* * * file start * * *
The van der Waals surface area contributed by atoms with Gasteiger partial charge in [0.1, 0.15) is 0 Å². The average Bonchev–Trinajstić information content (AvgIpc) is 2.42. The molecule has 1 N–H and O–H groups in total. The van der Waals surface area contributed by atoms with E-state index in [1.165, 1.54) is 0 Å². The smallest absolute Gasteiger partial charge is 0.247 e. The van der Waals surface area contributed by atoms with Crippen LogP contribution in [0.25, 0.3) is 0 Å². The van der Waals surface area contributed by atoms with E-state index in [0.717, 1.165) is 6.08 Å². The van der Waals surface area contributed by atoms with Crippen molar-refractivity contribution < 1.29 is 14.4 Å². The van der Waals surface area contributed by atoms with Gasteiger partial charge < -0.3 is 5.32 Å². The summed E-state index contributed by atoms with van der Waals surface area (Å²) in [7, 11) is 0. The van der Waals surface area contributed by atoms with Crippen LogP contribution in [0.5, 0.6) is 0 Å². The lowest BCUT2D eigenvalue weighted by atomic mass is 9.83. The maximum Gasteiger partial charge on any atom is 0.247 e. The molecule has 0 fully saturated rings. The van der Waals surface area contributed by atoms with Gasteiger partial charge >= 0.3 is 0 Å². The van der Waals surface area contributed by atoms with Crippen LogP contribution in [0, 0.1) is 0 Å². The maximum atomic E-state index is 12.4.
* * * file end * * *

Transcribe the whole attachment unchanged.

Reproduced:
The van der Waals surface area contributed by atoms with Gasteiger partial charge in [0.1, 0.15) is 0 Å². The average Bonchev–Trinajstić information content (AvgIpc) is 2.42. The molecule has 1 N–H and O–H groups in total. The van der Waals surface area contributed by atoms with E-state index in [1.165, 1.54) is 0 Å². The smallest absolute Gasteiger partial charge is 0.247 e. The van der Waals surface area contributed by atoms with Crippen LogP contribution in [0.25, 0.3) is 0 Å². The van der Waals surface area contributed by atoms with E-state index in [0.717, 1.165) is 6.08 Å². The van der Waals surface area contributed by atoms with Crippen molar-refractivity contribution < 1.29 is 14.4 Å². The van der Waals surface area contributed by atoms with Gasteiger partial charge < -0.3 is 5.32 Å². The summed E-state index contributed by atoms with van der Waals surface area (Å²) in [7, 11) is 0. The van der Waals surface area contributed by atoms with Crippen LogP contribution in [0.5, 0.6) is 0 Å². The lowest BCUT2D eigenvalue weighted by atomic mass is 9.83. The maximum Gasteiger partial charge on any atom is 0.247 e. The molecule has 0 fully saturated rings. The van der Waals surface area contributed by atoms with Gasteiger partial charge >= 0.3 is 0 Å². The van der Waals surface area contributed by atoms with Crippen LogP contribution in [0, 0.1) is 0 Å². The maximum atomic E-state index is 12.4.